If you're not a lawyer you should be because you really jump to their defence.

SaintClarence27 wrote on February 20, 2013 at 1:02 pm

1) Why do you assume that they get substandard level of legal assistance? They don't. You're just assuming as much, which is really insulting to people who are trying to help others, aside from your lack of knowledge in this area. You do understand that all filings are reviewed by licensed attorneys? That law students work is by no means substandard? 

2) As for directly disbursing the funds, in 2009 there were 131,132 foreclosure filings in Illinois. Great. Each of them gets 3 bucks. Oh, that's JUST 2009. This is actually the most efficient way to spend the money.

Bulldogmojo wrote on February 20, 2013 at 2:02 pm

According to letters from Madigan's office those people are entitled to a minimum of $850.00 a piece depending on the circumstances aside from the now defunct Fed program that was supposed to pay settlements also. So yes its probably more lies from Madigan we could be in agreement there.

I don't care if these students/lawyers find me insulting. If they can't take the little bit of grief from me in my posts, how are they going to handle it when the other side says "objection your honor" folowed by the judge saying "sustained" time and time again? They better butch up fast because they chose to be in the offended business and their adversaries aren't paid huge sums of money to back off.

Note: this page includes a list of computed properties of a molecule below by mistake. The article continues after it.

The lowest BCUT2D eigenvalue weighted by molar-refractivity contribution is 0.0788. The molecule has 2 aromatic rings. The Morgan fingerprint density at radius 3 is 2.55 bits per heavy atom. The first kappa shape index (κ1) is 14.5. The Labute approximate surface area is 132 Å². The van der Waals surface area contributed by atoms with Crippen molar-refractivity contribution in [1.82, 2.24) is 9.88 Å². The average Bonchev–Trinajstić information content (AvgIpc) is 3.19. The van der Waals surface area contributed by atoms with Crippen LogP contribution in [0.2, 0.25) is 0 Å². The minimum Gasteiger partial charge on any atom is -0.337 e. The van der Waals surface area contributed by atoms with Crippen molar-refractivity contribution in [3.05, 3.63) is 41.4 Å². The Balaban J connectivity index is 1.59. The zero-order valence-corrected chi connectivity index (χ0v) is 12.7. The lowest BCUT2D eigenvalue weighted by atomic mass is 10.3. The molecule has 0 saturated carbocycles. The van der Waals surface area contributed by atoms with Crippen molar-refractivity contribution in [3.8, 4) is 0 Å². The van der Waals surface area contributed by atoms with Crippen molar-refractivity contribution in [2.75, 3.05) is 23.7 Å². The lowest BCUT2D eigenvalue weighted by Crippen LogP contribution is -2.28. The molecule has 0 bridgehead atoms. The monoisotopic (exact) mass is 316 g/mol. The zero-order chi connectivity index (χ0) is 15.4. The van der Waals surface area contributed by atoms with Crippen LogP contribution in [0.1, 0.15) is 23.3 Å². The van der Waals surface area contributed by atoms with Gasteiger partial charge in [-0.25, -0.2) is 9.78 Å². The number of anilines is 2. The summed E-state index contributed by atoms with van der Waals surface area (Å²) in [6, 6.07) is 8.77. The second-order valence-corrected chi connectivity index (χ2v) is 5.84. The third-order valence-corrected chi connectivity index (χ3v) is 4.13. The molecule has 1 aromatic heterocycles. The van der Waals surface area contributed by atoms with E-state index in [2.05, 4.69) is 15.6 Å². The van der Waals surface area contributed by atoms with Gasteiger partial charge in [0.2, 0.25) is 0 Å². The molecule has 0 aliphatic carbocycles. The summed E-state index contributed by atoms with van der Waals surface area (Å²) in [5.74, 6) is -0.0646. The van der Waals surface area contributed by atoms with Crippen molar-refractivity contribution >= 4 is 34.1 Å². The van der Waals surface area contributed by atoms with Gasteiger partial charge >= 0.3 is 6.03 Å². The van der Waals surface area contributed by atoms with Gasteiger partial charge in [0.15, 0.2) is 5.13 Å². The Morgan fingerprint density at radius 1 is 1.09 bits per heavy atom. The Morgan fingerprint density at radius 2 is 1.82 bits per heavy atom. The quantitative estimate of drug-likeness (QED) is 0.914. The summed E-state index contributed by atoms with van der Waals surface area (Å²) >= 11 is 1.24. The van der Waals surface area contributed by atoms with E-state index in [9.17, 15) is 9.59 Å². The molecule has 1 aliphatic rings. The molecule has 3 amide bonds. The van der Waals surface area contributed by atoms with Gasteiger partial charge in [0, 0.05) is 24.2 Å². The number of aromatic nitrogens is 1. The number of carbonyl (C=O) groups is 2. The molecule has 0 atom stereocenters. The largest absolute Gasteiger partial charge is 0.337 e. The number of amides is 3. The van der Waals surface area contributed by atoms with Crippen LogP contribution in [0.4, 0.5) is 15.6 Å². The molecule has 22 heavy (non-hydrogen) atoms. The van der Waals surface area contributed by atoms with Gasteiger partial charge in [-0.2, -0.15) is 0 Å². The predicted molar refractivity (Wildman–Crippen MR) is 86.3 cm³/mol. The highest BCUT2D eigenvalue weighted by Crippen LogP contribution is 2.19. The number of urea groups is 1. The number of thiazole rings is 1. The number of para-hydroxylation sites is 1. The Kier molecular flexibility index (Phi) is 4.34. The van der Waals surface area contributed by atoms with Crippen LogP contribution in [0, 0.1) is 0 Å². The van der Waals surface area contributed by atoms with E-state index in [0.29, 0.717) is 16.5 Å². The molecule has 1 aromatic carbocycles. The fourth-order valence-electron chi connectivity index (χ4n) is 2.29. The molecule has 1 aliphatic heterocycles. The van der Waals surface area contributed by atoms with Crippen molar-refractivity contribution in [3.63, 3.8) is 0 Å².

Experience matters. How many innocent people are sitting in prison or even on death row because they had an inexperienced public defender? Having enough money for experienced legal representation will unfairly tip the scales in your favor hence none of the high ranking people on wallstreet being brought to justice which was my original point.

The banking industry is an out of control starving wild animal that feeds on cash and our Government is complicit in feeding it so this is no longer about "The Law" and due process.

SaintClarence27 wrote on February 20, 2013 at 2:02 pm

I would posit that they can take it (law school is more stressful than this), but that doesn't mean that you're right. I'm just saying you're wrong. Saying that people should be able to handle it doesn't mean that you aren't wrong.